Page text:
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February 9, 2001

Senate set to discuss proposal for non-tenured positions

by Linda Charles
A proposed policy on non-tenure track faculty creates a new faculty designation and sets limits on the number of non-tenure track faculty allowed in departments and at Iowa State overall. The policy was developed by a Faculty Senate task force (chaired by senate president-elect Christine Pope) and will be considered by the senate during its Feb. 13 meeting.

Under the proposal, temporary faculty could be appointed to longer non-tenure track terms -- three years, with the possibility of renewal for a second three-year term. Tenure-line faculty would oversee the positions.

After two terms, a person holding such a position could be appointed to a continuing position of senior "lecturer" or "clinician," with approval of the appropriate faculty. These continuing faculty would be peer-reviewed every five years, with termination possible after the sixth year.

In addition, the task force that prepared the proposed policy recommends that the number of non-tenure track faculty be limited to 15 percent in any department, and 5 percent in any college and the university as a whole.

Senate President David Hopper said the task force proposal was prompted by the administration's consideration of continuous non-tenure track faculty positions in the College of Veterinary Medicine and perhaps other colleges.

While the university has used temporary faculty for years, those appointments have required yearly reappointments, with a cap on the number of times a person can be reappointed. In addition, usually a department DEO or other administrator is in charge of hiring and reappointing temporary faculty. This sidesteps the faculty's ability to have a say on who their colleagues are, Hopper said.

While the senate would like all faculty positions to be tenure-line, Hopper said it recognizes that can't always happen. Because of budget concerns, the university often does not have enough funds to hire people who will be actively engaged in scholarship, teaching and outreach. In many instances, temporary faculty are hired, at lower salaries, to teach "service" courses, such as English 104, or conduct research at many of the university's centers.

Hopper said the proposed policy is an effort to give temporary faculty more job security, and at the same time, preserve academic freedom and faculty responsibility for the curriculum.

During open forums held last week to gather faculty input on the proposed policy, some temporary faculty objected to tenure-line faculty overseeing their work, saying that made it appear they weren't doing an adequate job.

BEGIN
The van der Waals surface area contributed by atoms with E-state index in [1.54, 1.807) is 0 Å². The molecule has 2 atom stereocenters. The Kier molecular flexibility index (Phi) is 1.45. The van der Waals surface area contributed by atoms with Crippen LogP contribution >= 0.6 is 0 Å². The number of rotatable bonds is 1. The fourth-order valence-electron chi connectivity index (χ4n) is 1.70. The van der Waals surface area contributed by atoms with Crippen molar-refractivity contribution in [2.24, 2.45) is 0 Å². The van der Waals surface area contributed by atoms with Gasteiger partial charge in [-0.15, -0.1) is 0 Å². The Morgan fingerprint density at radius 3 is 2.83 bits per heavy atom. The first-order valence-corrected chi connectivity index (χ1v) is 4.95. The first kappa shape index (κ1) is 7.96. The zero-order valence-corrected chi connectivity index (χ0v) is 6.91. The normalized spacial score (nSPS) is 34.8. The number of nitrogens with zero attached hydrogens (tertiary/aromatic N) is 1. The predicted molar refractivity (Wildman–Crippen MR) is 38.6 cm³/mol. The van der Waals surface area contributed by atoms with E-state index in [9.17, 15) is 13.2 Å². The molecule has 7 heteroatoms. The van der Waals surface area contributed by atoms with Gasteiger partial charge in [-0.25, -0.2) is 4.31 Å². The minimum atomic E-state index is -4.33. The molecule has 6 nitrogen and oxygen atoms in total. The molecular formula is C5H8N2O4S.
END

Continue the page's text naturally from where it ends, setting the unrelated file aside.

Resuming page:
But Hopper said the intent of the proposal is to give non-tenure track faculty as much job security and academic freedom as possible, by taking the reappointment away from the "caprice" of a single person, such as a DEO, and giving it to a group of people, who are less likely to be swayed by a single incident or personality conflict. Also, he said, many of those in non-tenure track positions teach, and the faculty has a responsibility to oversee the curriculum.

Some temporary faculty at the forums indicated they were more concerned about job security than academic freedom.

Others at the forums questioned the proposed percentage caps on non-tenure track faculty, worrying that the caps wouldn't be high enough to allow temporary faculty to continue to teach the large number of service courses some departments must offer.

Discussion of the proposed policy has just begun. The task force is expected to make revisions, based on comments from the open forums, and present the proposal to the senate this month.

The senate will discuss the proposed policy at both its February and March meetings, and vote on it in March. If the senate approves a policy, it will be presented to the administration.

In all probability, the administration and senate will need to work out differences, Hopper said, and if the policy is substantially changed, it will be returned to the senate for approval. If the final policy contains a new type of faculty appointment, it also would need to be approved by the Board of Regents, State of Iowa.

The senate will meet at 7:30 p.m. Tuesday, Feb. 13, in 260 Scheman. The meeting is open to the public.

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